The area around Bassano Del Grappa is famous for being cycling heaven. A multitude of mountains to climb by bike can quickly fill ones itinerary, from Cima Grappa (and the 7 ways to ascend the mountain) to Foza, Conco, Cima Campo, etc.
This past week during a vacation there I was taken on a new mountain road, the Barricata (The Barricade). My Italian hosts didn’t quite prepare me for the ascent, just telling me that the road goes up, then flattens out a bit and then gets steep. Well OK.
My ride began on the road next to the Brenta River, and they dropped me off in Campolongo Sul Brenta as I wanted a few extra miles. They were going to start in Vastagna, up the road. Eventually we met up at the entrance to the Pista Ciclabile at the foot of the climb to the town of Enego.
From here we made our way to the Bici Grill, just about 5 kilometers down the road, a wonderful oasis for cyclists to grab a cappuccino and brioche, which we did.
Then we continued on the bike trail until we turned off to start our ascent of Il Barricata. My friend and his wife took off their helmets as it was a hot day and he took off his shirt as well and stuffed it into his helmet. I did neither and began the climb, which starts off at about 3 or 4% grade.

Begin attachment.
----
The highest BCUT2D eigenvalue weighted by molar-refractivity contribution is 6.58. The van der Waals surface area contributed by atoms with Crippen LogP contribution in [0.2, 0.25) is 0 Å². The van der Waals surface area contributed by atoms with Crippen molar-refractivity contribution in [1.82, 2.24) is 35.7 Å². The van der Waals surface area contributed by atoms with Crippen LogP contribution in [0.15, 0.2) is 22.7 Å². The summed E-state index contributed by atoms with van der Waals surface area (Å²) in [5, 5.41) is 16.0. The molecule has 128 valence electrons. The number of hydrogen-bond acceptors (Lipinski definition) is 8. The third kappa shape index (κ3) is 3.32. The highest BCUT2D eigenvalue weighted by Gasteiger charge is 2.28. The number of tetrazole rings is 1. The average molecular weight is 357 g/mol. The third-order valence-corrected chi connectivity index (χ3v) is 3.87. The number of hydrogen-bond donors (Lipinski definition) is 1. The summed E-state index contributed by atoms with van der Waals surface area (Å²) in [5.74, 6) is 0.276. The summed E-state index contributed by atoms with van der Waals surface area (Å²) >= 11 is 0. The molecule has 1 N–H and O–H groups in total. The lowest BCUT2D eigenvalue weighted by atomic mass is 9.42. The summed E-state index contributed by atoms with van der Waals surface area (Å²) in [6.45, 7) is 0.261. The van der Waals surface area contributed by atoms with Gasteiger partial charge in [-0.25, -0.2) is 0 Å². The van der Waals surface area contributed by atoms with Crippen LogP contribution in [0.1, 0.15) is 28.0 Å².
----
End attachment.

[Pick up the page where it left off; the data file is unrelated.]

Cesare explained that the road is somewhat new, and so steep that cyclists are not allowed to descent, only go up. Also that cars were not allowed on the road unless they were residents and had a permit..
With each hairpin turn I saw the now familiar signs that said Tornante 1, etc. But what they don’t tell you is how many there are. I know Enego is 17 and that Cima Grappa is 28. Enego takes me an hour and a 15 minutes and Grappa takes me 2.5 hours.
At turn 10 I was wondering how many more. And with each turn I kept wondering.
The last few kilometers were quite steep. (Looking it up later the last few kilometers were pretty much all over 14% grade. Steep indeed. In fact the average grade is 8% for the whole 9 miles. I think it took me 2 hours. I was ahead of my hosts by perhaps 10 or 15 minutes.
For the record there are 23 turns.
I took a photo and took in the sights across the valley. The Marcesina Valley. A few twisty roads and some farmhouse retreats for dining.
We stopped for a panino and then made the trip down to the town of Enego, and descended there – and followed the Brenta river road back to the car.
Cesare told me that this climb is one of the steepest in the area.
Thanks to Doug R. for the information on this new climb.
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